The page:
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February 8, 2006
Posted online February 9, 2006

Rich, sweet maple sap is drip, drip, dripping

By Tim Crosby

tasting maple syrup
A boy visiting Touch of Nature Environmental Center tastes the sweet sap dripping from a newly installed tree tap Monday, Feb. 6, at Touch of Nature. The center, part of Southern Illinois University Carbondale, is holding a month’s worth of classes for kids and adults on collecting maple sap and making syrup and candy.

Kate Hellgren, environmental educator at Touch of Nature Environmental Center, uses a hand drill to start a tap on a sugar maple tree as a class of young students looks on, Monday, Feb. 6, at Touch of Nature.

CARBONDALE, Ill. -- Rich, sweet maple sap is drip, drip, dripping into pails at Touch of Nature Environmental Center, and educators at the Southern Illinois University Carbondale facility are hosting a month of events aimed at showing schoolchildren and families how the savory liquid makes the transition from tree tap to topping.

Environmental educators at Touch of Nature in recent weeks test-tapped several of the many sugar maples located in the dense woods surrounding the center south of Carbondale.

"The sap is definitely running," said Kate Hellgren, who is organizing the maple syrup programs this year. "The trees basically need cold nights and warm days to get started, and the weather has been right."

Scores of pre-kindergarten through sixth grade classes will visit the center during the coming weeks for a three-hour program that delves into the history, folklore and science behind making maple syrup. Hellgren and others also have organized a two-hour program for individuals and families exploring the process and finishing with tree tapping and tasting.

Those interested should register now by calling 618/453-1121. The program is set for 1 to 3 p.m. Saturday, Feb. 18, at Touch of Nature, nine miles south of Carbondale off Giant City Road.

Southern Illinois lies on the southernmost border for the sugar maple and black maple tree range in the United States, Hellgren said. The programs will look at the origins of maple syrup and sugar through the eyes of American Indians and early settlers. It also will discuss the legends of its discovery and the many ways it was used by different cultures.

Participants will learn interesting facts about maple syrup. During the Civil War, for instance, maple products became a symbol of the Union North, which used sugar and syrup derived from native trees while the South relied on cane sugar grown on plantations.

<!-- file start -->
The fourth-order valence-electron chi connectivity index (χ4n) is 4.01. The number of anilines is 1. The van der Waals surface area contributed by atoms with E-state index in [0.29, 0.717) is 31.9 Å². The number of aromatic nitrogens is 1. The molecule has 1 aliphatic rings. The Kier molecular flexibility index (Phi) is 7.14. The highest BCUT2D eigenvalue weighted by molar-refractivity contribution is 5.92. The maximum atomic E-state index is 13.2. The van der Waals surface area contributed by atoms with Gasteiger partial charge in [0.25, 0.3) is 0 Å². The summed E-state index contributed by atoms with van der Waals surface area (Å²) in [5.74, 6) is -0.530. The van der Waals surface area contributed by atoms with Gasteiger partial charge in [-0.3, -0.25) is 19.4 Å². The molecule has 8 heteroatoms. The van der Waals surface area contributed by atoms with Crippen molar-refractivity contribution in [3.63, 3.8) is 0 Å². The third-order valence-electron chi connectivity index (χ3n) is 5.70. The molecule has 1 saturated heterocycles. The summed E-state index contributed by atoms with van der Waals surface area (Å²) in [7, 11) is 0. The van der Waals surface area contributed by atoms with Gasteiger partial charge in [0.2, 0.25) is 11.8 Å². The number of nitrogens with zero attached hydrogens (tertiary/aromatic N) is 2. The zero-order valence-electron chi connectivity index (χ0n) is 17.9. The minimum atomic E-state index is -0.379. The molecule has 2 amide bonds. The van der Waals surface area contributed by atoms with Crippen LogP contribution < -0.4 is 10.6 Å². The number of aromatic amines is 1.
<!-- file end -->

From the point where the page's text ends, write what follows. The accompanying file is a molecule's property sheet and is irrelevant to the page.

"For a time, maple syrup and sugar became a political symbol," Hellgren said.

The program also discusses the natural history of maple syrup. Participants will learn how to identify the sugar and black maple and what causes the sap to run at certain times of the year. They also will learn how to transform the sap into syrup and even into sugar or candy.

Toward the end of the program, educators will tap trees by pounding a "spile" through the bark. A spile is a hollow metal tube that captures sap as it ascends from the tree roots to nourish budding leaves. Harvesters next hang a bucket on the end of the tube to catch the sap, which they later collect and boil down to its sugary essence.

Before they leave, participants will get the chance to taste the end result.

"It's a family oriented program," Hellgren said. "This is meant for everyone."

Touch of Nature offers a wide variety of educational and service programs at its 3,100-acre wooded compound on Little Grassy Lake. The facility has been an interdisciplinary unit of SIUC for more than 40 years.

Leading in research, scholarly and creative activities is among the goals of Southern at 150: Building Excellence Through Commitment, the blueprint the University is following as it approaches its 150th anniversary in 2019.

Photos by Russell Bailey

 
© 2005 The Cairo Gate